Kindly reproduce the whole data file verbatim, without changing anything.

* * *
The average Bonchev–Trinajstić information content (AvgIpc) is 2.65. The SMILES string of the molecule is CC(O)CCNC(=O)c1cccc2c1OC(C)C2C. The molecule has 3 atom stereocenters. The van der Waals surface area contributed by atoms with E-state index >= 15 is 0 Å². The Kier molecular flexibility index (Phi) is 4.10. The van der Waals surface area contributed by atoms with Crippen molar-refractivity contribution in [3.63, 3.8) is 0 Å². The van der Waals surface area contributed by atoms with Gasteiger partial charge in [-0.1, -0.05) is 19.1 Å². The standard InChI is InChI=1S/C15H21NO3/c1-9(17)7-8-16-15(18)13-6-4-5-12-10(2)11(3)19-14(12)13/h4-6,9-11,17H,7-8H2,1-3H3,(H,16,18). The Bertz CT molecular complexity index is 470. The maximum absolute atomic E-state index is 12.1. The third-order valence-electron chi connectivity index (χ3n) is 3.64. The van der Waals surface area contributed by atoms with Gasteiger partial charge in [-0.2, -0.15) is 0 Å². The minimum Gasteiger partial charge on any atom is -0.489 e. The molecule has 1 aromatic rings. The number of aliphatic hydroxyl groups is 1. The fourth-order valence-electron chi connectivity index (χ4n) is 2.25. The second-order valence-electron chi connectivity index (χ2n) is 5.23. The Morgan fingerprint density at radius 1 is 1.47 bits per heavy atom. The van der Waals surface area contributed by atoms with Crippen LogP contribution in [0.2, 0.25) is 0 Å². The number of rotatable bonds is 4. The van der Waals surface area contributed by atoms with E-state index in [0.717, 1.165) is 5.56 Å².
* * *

The average Bonchev–Trinajstić information content (AvgIpc) is 2.65. The SMILES string of the molecule is CC(O)CCNC(=O)c1cccc2c1OC(C)C2C. The molecule has 3 atom stereocenters. The van der Waals surface area contributed by atoms with E-state index >= 15 is 0 Å². The Kier molecular flexibility index (Phi) is 4.10. The van der Waals surface area contributed by atoms with Crippen molar-refractivity contribution in [3.63, 3.8) is 0 Å². The van der Waals surface area contributed by atoms with Gasteiger partial charge in [-0.1, -0.05) is 19.1 Å². The standard InChI is InChI=1S/C15H21NO3/c1-9(17)7-8-16-15(18)13-6-4-5-12-10(2)11(3)19-14(12)13/h4-6,9-11,17H,7-8H2,1-3H3,(H,16,18). The Bertz CT molecular complexity index is 470. The maximum absolute atomic E-state index is 12.1. The third-order valence-electron chi connectivity index (χ3n) is 3.64. The van der Waals surface area contributed by atoms with Gasteiger partial charge in [-0.2, -0.15) is 0 Å². The minimum Gasteiger partial charge on any atom is -0.489 e. The molecule has 1 aromatic rings. The number of aliphatic hydroxyl groups is 1. The fourth-order valence-electron chi connectivity index (χ4n) is 2.25. The second-order valence-electron chi connectivity index (χ2n) is 5.23. The Morgan fingerprint density at radius 1 is 1.47 bits per heavy atom. The van der Waals surface area contributed by atoms with Crippen LogP contribution in [0.2, 0.25) is 0 Å². The number of rotatable bonds is 4. The van der Waals surface area contributed by atoms with E-state index in [0.717, 1.165) is 5.56 Å².